News From Terre Haute, Indiana

Opinion Columns

July 26, 2012

MARK BENNETT: The art’s impressive, but the history? Not so much

TERRE HAUTE — Zeppo Marx gazed up at it.

Texas oil tycoon H.L. Hunt saw it, too. So did some of America’s most notorious mobsters.

In fact, anyone who spent even a few minutes in the Terre Haute Federal Building courtroom during its active era — 1935-2009 — had to see “The Signing of the Magna Carta,” a mural on the wall behind the judge’s bench. In the words of gas-station tour guides, “you can’t miss it.” Really. The artwork dominates the room, spanning 20 feet wide and 20 feet tall. Shelbyville-born artist Frederick Webb Ross gave Marx, Hunt, the gangsters, other defendants, lawyers, jurors, witnesses and audience members plenty to see as their minds wandered.

Ironically, though hundreds of outsiders viewed the picture when obligated to visit the U.S. District Court on the second floor of the Terre Haute Federal Building, only a fraction of Vigo County residents have seen the rare, magnificent Ross mural in person. That situation will soon change.

Next month, Indiana State University opens its Scott College of Business in that same building, now known as Federal Hall. Contractors are wrapping up the final steps of a $20 million renovation of the stone-and-metal structure, converting it into classrooms and offices. It once housed the U.S. Post Office; local branches of the Social Security Administration; the Wage and Hours Division of the U.S. Department of Labor; the IRS; U.S. bankruptcy court; federal clerk’s office; military recruiters; and the Vigo County ag agent.

It’s most high-profile space, though, belonged to the federal courtroom, which ISU intends to use for banquets, workshops, speeches and community townhall-style meetings.

The national spotlight shined on the courtroom during the sweltering summer of 1959. Federal agents had busted the nation’s largest illegal gambling syndicate on Nov. 29, 1957, in — you guessed it — downtown Terre Haute. The trial, nearly two years later, involved more than 100 subpoenaed witnesses and gamblers, including Marx and Hunt, who used the Terre Haute bookmakers.

That trial lasted six colorful, grueling weeks. So everybody there got lots of time to study the Magna Carta mural.

Those unwitting art patrons may not have understood what they were seeing on that wall behind the judge. Ross’ graphic features the larger-than-life figures of King John I of England, rebellious barons challenging his authority, soldiers, horses and even a dog. The mural is so large, it comes in three panels, which Ross crafted in his studio in New York City and had shipped back to Indiana for assembly in Terre Haute by Public Works Administration employees.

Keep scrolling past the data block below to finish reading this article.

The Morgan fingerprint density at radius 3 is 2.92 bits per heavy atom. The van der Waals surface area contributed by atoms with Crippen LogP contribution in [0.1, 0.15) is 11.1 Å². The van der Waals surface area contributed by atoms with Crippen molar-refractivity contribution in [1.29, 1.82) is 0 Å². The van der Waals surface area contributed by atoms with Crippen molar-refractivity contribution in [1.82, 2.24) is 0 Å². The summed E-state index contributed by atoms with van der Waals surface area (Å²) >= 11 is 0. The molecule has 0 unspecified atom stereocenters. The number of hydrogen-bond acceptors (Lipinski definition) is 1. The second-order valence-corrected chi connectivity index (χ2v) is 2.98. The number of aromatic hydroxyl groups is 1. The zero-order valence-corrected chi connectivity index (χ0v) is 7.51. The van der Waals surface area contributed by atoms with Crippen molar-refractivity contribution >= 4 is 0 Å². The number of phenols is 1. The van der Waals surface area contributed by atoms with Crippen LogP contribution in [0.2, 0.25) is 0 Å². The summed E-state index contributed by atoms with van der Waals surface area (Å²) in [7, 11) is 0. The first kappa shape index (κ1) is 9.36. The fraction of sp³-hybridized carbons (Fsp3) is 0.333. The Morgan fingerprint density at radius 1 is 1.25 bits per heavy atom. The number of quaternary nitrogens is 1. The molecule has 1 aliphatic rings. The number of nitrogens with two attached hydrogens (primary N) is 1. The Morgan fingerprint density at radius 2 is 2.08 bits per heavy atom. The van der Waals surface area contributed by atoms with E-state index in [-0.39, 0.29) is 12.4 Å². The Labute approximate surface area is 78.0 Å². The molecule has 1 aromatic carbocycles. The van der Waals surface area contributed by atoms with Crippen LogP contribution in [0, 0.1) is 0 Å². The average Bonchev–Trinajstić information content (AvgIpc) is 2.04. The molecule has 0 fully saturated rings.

If not for President Franklin Roosevelt’s New Deal remedies for the Great Depression, the mural would not exist here. The short-lived Public Works of Art Project by the U.S. Treasury funded Ross’ project. He was 49 years old when he took on the job, working as an illustrator, painter and muralist in the Big Apple. Ross attended Indianapolis Shortridge High School, studied art in Indy, left for more instruction in New York, and continued his arts education in France, Italy and England. Back in New York, he finished the Magna Carta mural for the still-under-construction Terre Haute Federal Building, dated it June 19, 1934, and shipped it off.

The rest of Ross’ life story remains a mystery. Even his death date is unknown.

One facet of Ross is certain. “He was a fine artist, but a poor history student,” U.S. Magistrate and Terre Haute native Craig McKee pointed out in one of the federal courthouse’s final official activities, a 2009 citizenship ceremony.

The renovations by ISU, and the U.S. General Services Administration before that, cleaned the mural to its original brightness. Those touchups could not fix its historical inaccuracies, though.

At its base, Ross drew an ornate nameplate, with “The Signing of the Magna Charta” on the top line (using its variant spelling), and on the bottom, “Through this Document Government Exists According to Law not Power.” In between, Ross added a date — “June 15-1214 A.D.”

The year should have been 1215.

And that’s not all.

The scene shows a rather disgusted looking King John signing a parchment, watched by barons and armed soldiers in the meadow of a forest at Runnymede in southern England. It looks dramatic, but the original Magna Carta contained no signatures. The common practice in 13th-century Europe was for kings to affix their royal seal to a treaty or document, thus giving it authenticity.

But, aside from the date thing and the king’s actual actions, Ross’ gigantic picture still delivers the ultimate message — the Magna Carta was a big deal.

It was written by about 40 barons, angered by King John’s tyrannical actions. They confronted him at Runnymede, and the king gave in to their demands to avert a civil war, according to the U.S. National Archives. In reality, the barons had no interest in the plight of the common man, but their Magna Carta endured the test of time, and wound up inspiring the American Revolution, and the U.S. Constitution.

In fact, the Fifth Amendment, probably invoked countless times in that Terre Haute federal courtroom, draws from the Magna Carta — “No person shall … be deprived of life, liberty, or property, without due process of law.”

Terre Hauteans and the ISU community will soon be able to admire the origins of a free society without a standoff in an English meadow or having to be on trial in a courtroom. But when you see the “1214 A.D.” and the quill in King John’s hand, just remember — Ross’ mural is art, not a page in a history book, so don’t make a federal case out of it.

Mark Bennett can be reached at (812) 231-4377 or mark.bennett@tribstar.com.

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